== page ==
The Top 10 U.S. Highways that Should be Torn Down

The Claiborne Expressway in New Orleans is the nation's top candidate for a highway teardown, says the Congress for New Urbanism. Photo: The Advocate via CNU
The Claiborne Expressway in New Orleans is the nation's top candidate for a highway teardown, says the Congress for New Urbanism. Photo: The Advocate via CNU

North Claiborne Avenue was once the heart of the Tremé neighborhood in New Orleans. A vibrant commercial corridor with a wide, shady median, it was a key shopping and gathering place for the neighborhood in the early part of the last century.

Photo: New Orleans Public Library
Photo: New Orleans Public Library

But all that changed in the 1960s, when the whole street was torn up and replaced with an elevated highway: the Claiborne Expressway. Today it remains, aging, but lording over the neighborhood and others, contributing to high air pollution and contributing to a food desert by eliminating a broad avenue once flanked by shopping.

But now there’s hope. A group of residents and business owners is pushing for the highway to be torn down and converted to a street-level boulevard and affordable housing.

The highway was picked this week as number one on a list of 10 “freeways without futures” created by the Congress for New Urbanism. Here’s a rendering drawing of how the area in the top photo could look post-teardown:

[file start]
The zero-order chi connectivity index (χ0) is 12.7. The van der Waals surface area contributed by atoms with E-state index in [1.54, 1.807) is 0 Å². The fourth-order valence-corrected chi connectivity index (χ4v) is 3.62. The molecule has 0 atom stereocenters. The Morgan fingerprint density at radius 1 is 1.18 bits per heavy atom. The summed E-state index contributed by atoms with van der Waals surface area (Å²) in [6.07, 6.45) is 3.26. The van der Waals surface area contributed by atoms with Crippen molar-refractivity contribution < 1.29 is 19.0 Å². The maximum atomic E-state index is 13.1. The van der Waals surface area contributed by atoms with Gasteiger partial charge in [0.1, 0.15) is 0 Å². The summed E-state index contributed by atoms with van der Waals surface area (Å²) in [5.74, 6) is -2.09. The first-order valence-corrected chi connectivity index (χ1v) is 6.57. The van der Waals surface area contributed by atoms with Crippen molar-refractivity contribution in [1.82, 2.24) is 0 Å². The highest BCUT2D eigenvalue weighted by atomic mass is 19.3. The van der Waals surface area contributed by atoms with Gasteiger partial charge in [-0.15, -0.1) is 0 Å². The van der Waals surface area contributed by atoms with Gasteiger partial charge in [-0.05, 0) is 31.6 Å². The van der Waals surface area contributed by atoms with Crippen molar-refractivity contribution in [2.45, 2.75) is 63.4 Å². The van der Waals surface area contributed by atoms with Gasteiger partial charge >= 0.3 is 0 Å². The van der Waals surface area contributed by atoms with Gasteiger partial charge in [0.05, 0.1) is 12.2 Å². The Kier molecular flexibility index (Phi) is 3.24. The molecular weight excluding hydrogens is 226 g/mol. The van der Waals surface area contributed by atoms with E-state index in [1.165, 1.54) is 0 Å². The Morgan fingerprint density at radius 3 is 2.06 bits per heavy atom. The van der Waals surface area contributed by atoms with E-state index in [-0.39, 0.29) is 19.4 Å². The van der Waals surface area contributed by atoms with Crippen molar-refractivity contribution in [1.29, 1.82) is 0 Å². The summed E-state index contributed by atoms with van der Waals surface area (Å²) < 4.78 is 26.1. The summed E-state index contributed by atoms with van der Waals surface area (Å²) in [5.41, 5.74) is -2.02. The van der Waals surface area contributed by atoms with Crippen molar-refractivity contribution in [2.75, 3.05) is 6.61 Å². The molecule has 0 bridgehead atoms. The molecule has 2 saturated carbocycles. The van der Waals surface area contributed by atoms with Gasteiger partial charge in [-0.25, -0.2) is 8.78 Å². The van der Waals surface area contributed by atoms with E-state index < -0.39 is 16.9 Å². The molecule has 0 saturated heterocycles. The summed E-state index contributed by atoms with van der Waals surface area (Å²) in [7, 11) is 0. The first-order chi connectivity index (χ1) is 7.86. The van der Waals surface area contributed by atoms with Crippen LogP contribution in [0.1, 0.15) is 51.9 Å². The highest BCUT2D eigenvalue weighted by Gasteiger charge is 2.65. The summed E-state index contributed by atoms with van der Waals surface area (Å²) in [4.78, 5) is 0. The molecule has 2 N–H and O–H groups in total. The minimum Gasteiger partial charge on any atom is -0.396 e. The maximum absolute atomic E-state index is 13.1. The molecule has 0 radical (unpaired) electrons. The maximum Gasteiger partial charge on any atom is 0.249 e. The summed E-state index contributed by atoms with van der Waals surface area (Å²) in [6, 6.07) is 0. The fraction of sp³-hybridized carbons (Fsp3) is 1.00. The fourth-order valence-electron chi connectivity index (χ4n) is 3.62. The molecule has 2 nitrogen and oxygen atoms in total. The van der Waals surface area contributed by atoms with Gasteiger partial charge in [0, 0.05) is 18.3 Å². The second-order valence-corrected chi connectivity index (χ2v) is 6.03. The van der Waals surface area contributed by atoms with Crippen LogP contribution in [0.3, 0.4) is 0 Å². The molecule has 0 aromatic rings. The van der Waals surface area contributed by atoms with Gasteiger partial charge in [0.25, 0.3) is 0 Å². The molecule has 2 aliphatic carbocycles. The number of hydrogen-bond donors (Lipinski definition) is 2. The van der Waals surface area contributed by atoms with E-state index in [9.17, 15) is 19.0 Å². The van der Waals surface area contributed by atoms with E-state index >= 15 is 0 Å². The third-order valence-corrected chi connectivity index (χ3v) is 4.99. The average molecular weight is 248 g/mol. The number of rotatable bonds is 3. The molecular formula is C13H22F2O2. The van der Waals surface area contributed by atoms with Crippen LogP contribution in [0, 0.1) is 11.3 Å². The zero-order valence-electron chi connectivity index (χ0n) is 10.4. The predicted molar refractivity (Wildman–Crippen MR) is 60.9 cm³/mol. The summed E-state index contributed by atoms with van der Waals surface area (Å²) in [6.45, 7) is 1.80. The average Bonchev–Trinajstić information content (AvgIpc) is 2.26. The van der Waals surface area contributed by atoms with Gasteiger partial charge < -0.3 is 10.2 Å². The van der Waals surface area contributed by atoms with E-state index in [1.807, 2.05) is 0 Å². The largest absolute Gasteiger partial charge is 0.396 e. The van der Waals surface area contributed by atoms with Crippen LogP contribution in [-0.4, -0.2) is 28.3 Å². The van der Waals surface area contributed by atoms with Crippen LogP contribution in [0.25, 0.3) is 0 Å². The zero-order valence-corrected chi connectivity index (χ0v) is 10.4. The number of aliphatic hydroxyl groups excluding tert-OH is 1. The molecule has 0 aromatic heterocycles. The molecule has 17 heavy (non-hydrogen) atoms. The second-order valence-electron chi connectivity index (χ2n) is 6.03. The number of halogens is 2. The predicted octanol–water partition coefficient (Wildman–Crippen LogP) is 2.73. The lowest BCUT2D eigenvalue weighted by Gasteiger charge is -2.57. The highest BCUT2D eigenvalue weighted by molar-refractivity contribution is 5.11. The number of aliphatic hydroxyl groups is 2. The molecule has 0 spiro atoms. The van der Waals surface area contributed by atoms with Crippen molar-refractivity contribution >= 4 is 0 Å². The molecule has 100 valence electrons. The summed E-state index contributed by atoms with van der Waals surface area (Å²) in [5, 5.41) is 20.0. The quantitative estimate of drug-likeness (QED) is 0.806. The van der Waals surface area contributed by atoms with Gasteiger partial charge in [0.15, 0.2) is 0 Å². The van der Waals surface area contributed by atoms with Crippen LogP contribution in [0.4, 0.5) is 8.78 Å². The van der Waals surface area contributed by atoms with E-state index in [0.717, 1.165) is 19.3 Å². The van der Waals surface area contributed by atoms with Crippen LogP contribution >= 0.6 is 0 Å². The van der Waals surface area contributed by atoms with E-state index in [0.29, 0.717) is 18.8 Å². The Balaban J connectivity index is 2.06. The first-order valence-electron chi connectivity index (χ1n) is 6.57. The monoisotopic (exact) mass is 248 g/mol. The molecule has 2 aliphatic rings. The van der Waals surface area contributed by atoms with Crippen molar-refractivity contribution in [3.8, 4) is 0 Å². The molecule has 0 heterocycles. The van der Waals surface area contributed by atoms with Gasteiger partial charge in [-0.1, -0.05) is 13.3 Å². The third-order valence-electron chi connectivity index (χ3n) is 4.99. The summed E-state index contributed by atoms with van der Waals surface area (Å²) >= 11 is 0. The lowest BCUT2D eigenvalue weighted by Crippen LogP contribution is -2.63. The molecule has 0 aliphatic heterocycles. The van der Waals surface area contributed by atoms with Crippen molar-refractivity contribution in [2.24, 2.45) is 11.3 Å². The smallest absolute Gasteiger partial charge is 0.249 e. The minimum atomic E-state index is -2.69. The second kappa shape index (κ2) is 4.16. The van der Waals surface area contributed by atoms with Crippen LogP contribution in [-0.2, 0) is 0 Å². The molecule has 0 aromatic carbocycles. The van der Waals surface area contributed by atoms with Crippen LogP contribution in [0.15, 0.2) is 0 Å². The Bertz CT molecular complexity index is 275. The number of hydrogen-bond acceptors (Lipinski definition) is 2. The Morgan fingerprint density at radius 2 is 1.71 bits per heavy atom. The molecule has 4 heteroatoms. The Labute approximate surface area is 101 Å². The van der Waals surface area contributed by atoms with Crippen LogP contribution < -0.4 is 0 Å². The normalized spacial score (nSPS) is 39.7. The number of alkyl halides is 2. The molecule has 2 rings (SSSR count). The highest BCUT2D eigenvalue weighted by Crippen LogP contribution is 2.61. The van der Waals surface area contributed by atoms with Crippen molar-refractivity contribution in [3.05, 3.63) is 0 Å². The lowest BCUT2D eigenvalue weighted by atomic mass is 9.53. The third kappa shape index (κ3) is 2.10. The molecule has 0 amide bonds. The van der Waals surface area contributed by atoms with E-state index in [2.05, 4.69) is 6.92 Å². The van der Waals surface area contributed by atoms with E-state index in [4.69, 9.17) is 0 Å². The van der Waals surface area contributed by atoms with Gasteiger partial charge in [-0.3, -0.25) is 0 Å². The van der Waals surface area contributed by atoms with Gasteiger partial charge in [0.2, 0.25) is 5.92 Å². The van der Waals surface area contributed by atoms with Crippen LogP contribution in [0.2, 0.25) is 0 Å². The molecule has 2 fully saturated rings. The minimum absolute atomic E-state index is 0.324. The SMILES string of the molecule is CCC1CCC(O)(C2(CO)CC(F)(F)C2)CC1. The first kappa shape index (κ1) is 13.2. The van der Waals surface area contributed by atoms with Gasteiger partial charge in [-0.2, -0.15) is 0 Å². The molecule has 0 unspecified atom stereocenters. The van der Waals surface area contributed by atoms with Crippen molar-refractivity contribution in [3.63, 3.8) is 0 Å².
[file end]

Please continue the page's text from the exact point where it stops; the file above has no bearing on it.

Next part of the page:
claiborne before

Tearing down highways — specially elevated ones like the Claiborne Expressway — is something of a trend in the U.S. According to the Congress of New Urbanism, 17 cities, including Rochester, Milwaukee and San Francisco, have either committed to, or torn down, freeways since the 1980s.

In its 2019 report, the group cites 10 highways, including the Claiborne, that are ripe for removal. They include:

  • I-275, Tampa, Florida
  • I-35, Austin, Texas
  • I-345, Dallas, Texas
  • I-5, Portland, Oregon
  • I-64, Louisville, Kentucky
  • I-70, Denver, Colorado
  • I-81, Syracuse, New York
  • I-980, Oakland, California
  • Kensington and Scajaquada Expressways, Buffalo, New York

Tearing them down opens up valuable urban land, saves money and promotes alternatives to long highway commutes, like walking and transit.

“Replacing these facilities, many at the end of their useful lives, is often neither feasible nor an efficient use of public funds,” said the group in a press release.

Rochester provides a solid example: The city took a former trench called the Inner Loop Highway and partly filled it in as part of a conversion to a surface road and development sites (which are under development, see below).

Rochester's Inner Loop freeway has been likened to a noose around the city's downtown. It was partially filled in over the last few years. And is now ready to be redeveloped. Photos: Google Maps
Rochester’s Inner Loop freeway has been likened to a noose around the city’s downtown. It was partially filled in over the last few years. And is now ready to be redeveloped. Photos: Google Maps

Another highway singled out for elimination this year is Tampa’s Interstate 275. When this 11-mile highway was constructed in the mid-1960s it “split the city in half,” according to the group. Central Park — “the Harlem of the South” — and Ybor City, rich historically black and cuban neighborhoods, were badly undermined by its construction.

The intersection of I-275 and I-4 in Tampa. Photo: Florida State Archives via CNU
The intersection of I-275 and I-4 in Tampa. Photo: Florida State Archives via CNU

Rebuilding the aging the highway would cost $3-$9 billion by some estimates. Instead, a group of locals led by designer Josh Frank has proposed an alternative: #blvdtampa — an at-grade boulevard that would rebuild the street grid and make way for light rail or bus rapid transit.